Augsburg Confession – Article 18 – Free Will

Articles 17 & 18 of the Augsburg Confession in the Book of Concord of 1580

(To read Article 17, click here.)

Regarding free will, this is what we teach: Humans have a free will to a certain extent. They have the ability to live an outwardly honorable life and can make choices among those things that pertain to reason.1 But without the grace, help, and working of the Holy Spirit they are not capable of becoming pleasing to God, of fearing or believing God from the heart, or of expelling the innate, evil inclinations from their hearts. This rather takes place through the Holy Spirit, who is given through God’s word. For Paul says in 1 Corinthians 2, “The natural man understands nothing from the Spirit of God.”2

And so that it may be recognized that we are not teaching anything new and strange, we include here the clear words of Augustine on free will, from the third book of his Hypognosticon:3

We concede that there is a free will in all people, for all of them have natural, innate understanding and reason. We are not saying that they are capable of dealing with God in some respect, such as loving and fearing God from the heart; only in the outward works of this life do they have freedom to choose good or evil. By “good” I mean what their nature is capable of, such as working in the field or not, eating or drinking, going to see a friend or not, putting on or taking off a piece of clothing, taking a wife, pursuing a trade, and doing something useful and good of that sort. Of course without God none of these exists or continues; everything is from him and through him. On the other hand, man can also undertake something evil by his own choice, such as bowing down to an idol, committing a murder, etc.

(To continue to Article 19, click here.)

Notes

1 Some examples of such choices are provided in the quote at the end of the article. Cf. also Wade Johnston, An Uncompromising Gospel (Irvine, CA: New Reformation Publications, 2016), pp. 13-14: “[In his Heidelberg Disputation] Luther…addressed the problem of free will—the existence, or lack of existence, of free will in matters of salvation. Here Americans bristle, but we must remember that Luther isn’t talking about whether or not we can choose Big Macs or Whoppers, vanilla or chocolate custard, but whether or not we can decide to be saved, whether we can choose to do what is necessary for us to be righteous.”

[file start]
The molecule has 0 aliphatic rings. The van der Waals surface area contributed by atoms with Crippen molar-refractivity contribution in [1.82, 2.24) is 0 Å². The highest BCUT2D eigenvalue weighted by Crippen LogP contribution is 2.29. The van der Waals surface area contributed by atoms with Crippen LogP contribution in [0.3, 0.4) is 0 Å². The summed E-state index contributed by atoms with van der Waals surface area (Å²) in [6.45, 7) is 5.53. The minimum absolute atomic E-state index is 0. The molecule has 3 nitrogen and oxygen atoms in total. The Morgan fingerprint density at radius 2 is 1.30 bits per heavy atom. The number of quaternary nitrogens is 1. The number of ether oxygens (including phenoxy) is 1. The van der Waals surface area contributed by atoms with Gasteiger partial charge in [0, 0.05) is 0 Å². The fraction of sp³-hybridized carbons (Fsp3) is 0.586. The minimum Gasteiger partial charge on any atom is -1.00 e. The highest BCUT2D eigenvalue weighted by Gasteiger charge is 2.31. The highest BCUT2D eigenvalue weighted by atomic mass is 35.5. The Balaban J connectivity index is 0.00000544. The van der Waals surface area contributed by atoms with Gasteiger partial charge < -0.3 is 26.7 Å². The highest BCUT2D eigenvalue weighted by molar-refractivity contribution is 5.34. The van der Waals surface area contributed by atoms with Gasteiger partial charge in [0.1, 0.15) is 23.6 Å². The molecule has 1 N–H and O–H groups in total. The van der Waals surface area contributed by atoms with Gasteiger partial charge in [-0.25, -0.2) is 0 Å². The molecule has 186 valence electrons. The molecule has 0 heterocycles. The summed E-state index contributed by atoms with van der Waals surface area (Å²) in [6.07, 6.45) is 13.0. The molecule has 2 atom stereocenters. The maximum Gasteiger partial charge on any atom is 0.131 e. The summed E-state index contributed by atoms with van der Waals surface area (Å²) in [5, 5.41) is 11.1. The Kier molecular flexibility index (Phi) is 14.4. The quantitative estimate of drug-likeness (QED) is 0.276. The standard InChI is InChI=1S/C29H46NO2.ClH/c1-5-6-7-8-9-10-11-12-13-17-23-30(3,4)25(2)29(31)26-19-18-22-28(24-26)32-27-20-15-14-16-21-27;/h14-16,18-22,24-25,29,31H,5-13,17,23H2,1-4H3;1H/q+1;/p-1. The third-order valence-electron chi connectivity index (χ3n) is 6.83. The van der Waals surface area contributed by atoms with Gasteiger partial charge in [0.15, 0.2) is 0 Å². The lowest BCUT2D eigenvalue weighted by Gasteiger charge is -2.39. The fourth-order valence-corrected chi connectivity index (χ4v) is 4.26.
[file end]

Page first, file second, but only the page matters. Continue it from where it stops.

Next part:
2 For more proof passages, see Genesis 6:5 (before the Flood); 8:21 (after the Flood); John 3:5,6; 8:31-36; 15:16; Romans 8:6-8.

3 Like the quote from Ambrose in Article 6 (see Note 2 there), this quote from Augustine is not actually from Augustine. It is usually attributed to Pseudo-Augustine, a title that can apply to a number of as-yet unidentified authors. However, the work is ancient; it was already being falsely attributed to Augustine in the 800s AD, and it was obviously preserved because it was thought to be of value. The work is usually called Hypognosticon or Hypomnesticon contra Pelagianos et Coelestianos, which means An Instructive Letter Against the Pelagians and Coelestians. The original Latin quote can be found in col. 1623 (Book 3, Chapter 4, par. 5) here.

Here is a supporting quote actually taken from Augustine: “A man’s free-will, indeed, avails for nothing except to sin, if he knows not the way of truth… God’s ‘love is shed abroad in our hearts,’ not through the free-will which arises from ourselves, but ‘through the Holy Ghost, which is given to us’” (On the Spirit and the Letter, Chapter 3, par. 5; original Latin quote in col. 203 here).

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